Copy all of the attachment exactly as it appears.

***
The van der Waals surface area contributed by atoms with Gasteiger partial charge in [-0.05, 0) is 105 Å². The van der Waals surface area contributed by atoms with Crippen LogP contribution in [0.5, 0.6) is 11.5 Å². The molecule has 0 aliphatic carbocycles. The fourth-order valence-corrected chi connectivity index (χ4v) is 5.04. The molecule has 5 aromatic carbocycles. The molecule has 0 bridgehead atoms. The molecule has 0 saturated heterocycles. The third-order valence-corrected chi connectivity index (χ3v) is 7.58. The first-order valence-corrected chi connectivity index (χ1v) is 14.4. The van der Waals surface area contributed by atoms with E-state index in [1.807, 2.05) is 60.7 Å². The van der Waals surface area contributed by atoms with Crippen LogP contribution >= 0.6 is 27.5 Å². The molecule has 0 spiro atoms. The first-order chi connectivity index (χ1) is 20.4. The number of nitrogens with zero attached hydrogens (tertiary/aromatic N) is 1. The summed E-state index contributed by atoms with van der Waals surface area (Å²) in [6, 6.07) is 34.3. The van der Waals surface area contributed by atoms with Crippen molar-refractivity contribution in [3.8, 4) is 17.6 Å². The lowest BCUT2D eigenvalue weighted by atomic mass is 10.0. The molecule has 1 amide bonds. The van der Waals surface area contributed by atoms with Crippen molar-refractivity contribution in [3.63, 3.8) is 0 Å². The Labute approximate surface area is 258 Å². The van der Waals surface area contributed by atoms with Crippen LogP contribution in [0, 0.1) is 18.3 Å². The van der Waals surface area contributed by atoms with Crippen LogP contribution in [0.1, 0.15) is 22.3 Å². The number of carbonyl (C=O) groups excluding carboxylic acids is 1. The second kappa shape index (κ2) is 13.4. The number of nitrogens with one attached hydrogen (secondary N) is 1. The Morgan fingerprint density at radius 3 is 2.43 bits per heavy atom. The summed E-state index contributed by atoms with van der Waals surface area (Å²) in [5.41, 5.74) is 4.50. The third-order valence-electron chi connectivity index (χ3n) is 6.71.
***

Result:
The van der Waals surface area contributed by atoms with Gasteiger partial charge in [-0.05, 0) is 105 Å². The van der Waals surface area contributed by atoms with Crippen LogP contribution in [0.5, 0.6) is 11.5 Å². The molecule has 0 aliphatic carbocycles. The fourth-order valence-corrected chi connectivity index (χ4v) is 5.04. The molecule has 5 aromatic carbocycles. The molecule has 0 bridgehead atoms. The molecule has 0 saturated heterocycles. The third-order valence-corrected chi connectivity index (χ3v) is 7.58. The first-order valence-corrected chi connectivity index (χ1v) is 14.4. The van der Waals surface area contributed by atoms with E-state index in [1.807, 2.05) is 60.7 Å². The van der Waals surface area contributed by atoms with Crippen LogP contribution >= 0.6 is 27.5 Å². The molecule has 0 spiro atoms. The first-order chi connectivity index (χ1) is 20.4. The number of nitrogens with zero attached hydrogens (tertiary/aromatic N) is 1. The summed E-state index contributed by atoms with van der Waals surface area (Å²) in [6, 6.07) is 34.3. The van der Waals surface area contributed by atoms with Crippen molar-refractivity contribution in [3.8, 4) is 17.6 Å². The lowest BCUT2D eigenvalue weighted by atomic mass is 10.0. The molecule has 1 amide bonds. The van der Waals surface area contributed by atoms with Crippen molar-refractivity contribution in [3.63, 3.8) is 0 Å². The Labute approximate surface area is 258 Å². The van der Waals surface area contributed by atoms with Crippen LogP contribution in [0, 0.1) is 18.3 Å². The van der Waals surface area contributed by atoms with Crippen LogP contribution in [0.1, 0.15) is 22.3 Å². The number of carbonyl (C=O) groups excluding carboxylic acids is 1. The second kappa shape index (κ2) is 13.4. The number of nitrogens with one attached hydrogen (secondary N) is 1. The Morgan fingerprint density at radius 3 is 2.43 bits per heavy atom. The summed E-state index contributed by atoms with van der Waals surface area (Å²) in [5.41, 5.74) is 4.50. The third-order valence-electron chi connectivity index (χ3n) is 6.71.